220px-Allosaurus SDNHM (1).jpg

Temporal range: Late Jurassic, 155–146.8 Ma 

An A. fragilis skeletal mount, at the San Diego Natural History Museum
Scientific classification
Kingdom: Animalia
Phylum: Chordata
Clade: Dinosauria
Order: Saurischia
Suborder: Theropoda
Clade: †Allosauria
Family: Allosauridae

Marsh, 1878

Type species
Allosaurus fragilis

Marsh, 1877

Antrodemidae Marsh, 1878

Labrosauridae Marsh, 1882

Allosauridae is a family of medium to large bipedal, carnivorous allosauroid neotheropod dinosaurs from the Late Jurassic.[2] Allosauridae is a fairly old taxonomic group, having been first named by the American paleontologist Othniel Charles March in 1878.[3] Allosaurids are characterized by an astragalus with a restriction of the ascending process to the lateral part of the bone, a larger medial than lateral condyle, and a horizontal groove across the face of the condyles.[4]


Allosaurids have a general anatomy typical of other neotheropod dinosaurs, contributing to the difficulty in defining the family's membership. A typical 8m specimen of Allosaurus fragilis had a skull of about 0.85m. The premaxilla has five teeth and the maxilla usually around 16. The dentary also typically has 16 teeth. All teeth are serrated and continuously replaced throughout the life of the animal. Allosaurid skulls are characterized by two sets of crests formed by the nasal and lacrimal bones respectively. These crests would have been covered by keratin sheathes.[5] The skull also exhibits features consistent with significant cranial kinesis: a synovial joint between the braincase and the frontals and a loose articulation between the dentary and the angular/surangular.[6] This cranial kinesis would have dampened forces on the bones of the skull and allowed allosaurids to open their mouths to very large angles.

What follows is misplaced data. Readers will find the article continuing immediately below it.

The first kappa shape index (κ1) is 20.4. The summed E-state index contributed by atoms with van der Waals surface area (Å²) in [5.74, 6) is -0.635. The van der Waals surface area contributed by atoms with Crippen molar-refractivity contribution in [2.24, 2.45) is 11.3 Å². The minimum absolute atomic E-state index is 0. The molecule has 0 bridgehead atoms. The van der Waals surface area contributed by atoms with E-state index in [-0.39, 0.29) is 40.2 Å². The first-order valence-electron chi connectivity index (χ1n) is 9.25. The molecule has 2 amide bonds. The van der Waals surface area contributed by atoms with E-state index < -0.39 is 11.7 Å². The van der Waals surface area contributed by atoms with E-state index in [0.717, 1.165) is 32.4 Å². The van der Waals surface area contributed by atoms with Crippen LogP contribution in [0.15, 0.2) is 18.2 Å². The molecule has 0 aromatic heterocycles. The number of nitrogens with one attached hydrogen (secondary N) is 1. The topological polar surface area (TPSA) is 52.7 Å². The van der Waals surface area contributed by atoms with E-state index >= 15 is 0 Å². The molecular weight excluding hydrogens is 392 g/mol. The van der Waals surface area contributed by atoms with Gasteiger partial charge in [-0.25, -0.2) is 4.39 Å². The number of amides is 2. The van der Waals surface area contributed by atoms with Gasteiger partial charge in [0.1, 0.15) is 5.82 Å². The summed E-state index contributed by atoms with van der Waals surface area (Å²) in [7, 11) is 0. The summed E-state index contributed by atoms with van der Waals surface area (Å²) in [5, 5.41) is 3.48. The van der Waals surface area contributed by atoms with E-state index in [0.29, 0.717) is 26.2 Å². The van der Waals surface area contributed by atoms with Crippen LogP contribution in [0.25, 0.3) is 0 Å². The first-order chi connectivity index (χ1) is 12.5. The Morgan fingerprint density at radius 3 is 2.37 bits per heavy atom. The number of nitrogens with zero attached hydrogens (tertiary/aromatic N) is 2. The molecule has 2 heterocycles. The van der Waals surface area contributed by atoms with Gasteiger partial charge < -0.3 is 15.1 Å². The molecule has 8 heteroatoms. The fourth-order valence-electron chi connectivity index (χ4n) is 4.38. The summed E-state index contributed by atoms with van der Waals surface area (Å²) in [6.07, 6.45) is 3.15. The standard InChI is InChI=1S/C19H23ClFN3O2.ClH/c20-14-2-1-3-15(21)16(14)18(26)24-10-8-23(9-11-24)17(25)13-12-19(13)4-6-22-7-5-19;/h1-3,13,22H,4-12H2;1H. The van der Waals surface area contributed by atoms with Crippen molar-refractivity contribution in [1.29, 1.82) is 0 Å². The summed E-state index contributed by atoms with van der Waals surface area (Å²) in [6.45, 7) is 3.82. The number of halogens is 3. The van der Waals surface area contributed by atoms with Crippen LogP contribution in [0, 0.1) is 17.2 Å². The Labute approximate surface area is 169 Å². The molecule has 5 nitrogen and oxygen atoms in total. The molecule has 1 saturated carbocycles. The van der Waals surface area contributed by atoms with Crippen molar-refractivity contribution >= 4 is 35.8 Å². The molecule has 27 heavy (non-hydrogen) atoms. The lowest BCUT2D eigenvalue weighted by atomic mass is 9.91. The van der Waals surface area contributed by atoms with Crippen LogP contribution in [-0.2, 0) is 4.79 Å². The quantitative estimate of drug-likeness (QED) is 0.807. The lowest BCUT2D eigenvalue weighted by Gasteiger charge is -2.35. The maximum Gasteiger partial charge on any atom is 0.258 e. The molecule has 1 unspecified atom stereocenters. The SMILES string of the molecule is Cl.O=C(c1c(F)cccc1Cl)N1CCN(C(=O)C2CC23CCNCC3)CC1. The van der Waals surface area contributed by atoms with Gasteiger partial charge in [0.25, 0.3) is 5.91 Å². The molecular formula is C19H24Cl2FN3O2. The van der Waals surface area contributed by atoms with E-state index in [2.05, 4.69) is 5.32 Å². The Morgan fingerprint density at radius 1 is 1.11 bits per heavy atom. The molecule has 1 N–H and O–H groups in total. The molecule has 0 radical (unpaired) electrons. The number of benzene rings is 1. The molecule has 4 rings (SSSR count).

Allosaurids have 28 precaudal vertebrae (9 cervical, 14 dorsal, 5 sacral) and an estimated 45-50 caudal vertebrae.[6] Gastralia and ferculae are rarely preserved as fossils but are presumed to occur in all allosaurids[7] The pubis is highly elongated and extends ventrally to form a pubic foot which like in other large dinosaurs is thought to have been used to support the weight of the body in a resting crouch position.[5]

Like most other theropods, allosaurids have very short forelimbs relative to their hindlimbs with three digits on the hand and four on the foot. The first digit of the hand forms a semi-opposable thumb and digits 4 and 5 are absent. Digits 2-4 of the foot are robust but digit 1 is reduced and does not touch the ground and digit 5 is absent.[8] All distal phalanges were capped with large claws, those on the hand were especially long and were curved to facilitate raking and grasping of prey items [5] Phalangeal formulae of the hand and foot are 4-3-4 and 2-3-4-5 respectively.[8]



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  3. Jump up^ Marsh, Othniel Charles (1878). "Notice of new dinosaurian reptiles". American Journal of Science and Arts15: 241–244.
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  5. ^ Jump up to:a b c Madsen, James H., Jr. (1993) [1976]. Allosaurus fragilis: A Revised Osteology. Utah Geological Survey Bulletin 109 (2nd ed.). Salt Lake City: Utah Geological Survey.
  6. ^ Jump up to:a b Paul, Gregory S. (1988). Predatory Dinosaurs of the World.
  7. Jump up^ Chure, Daniel J.; Madsen, James (1996). "On the presence of furculae in some non-maniraptoran theropods". Journal of Vertebrate Paleontology16 (3): 573–577. doi:10.1080/02724634.1996.10011341
  8. ^ Jump up to:a b Gilmore, Charles W. (1920). Osteology of the Carnivorous Dinosauria in the United States National Museum: With Special Reference to the Genera Antrodemus (Allosaurus) and Ceratosaurus. United States National Museum Bulletin Volume 110.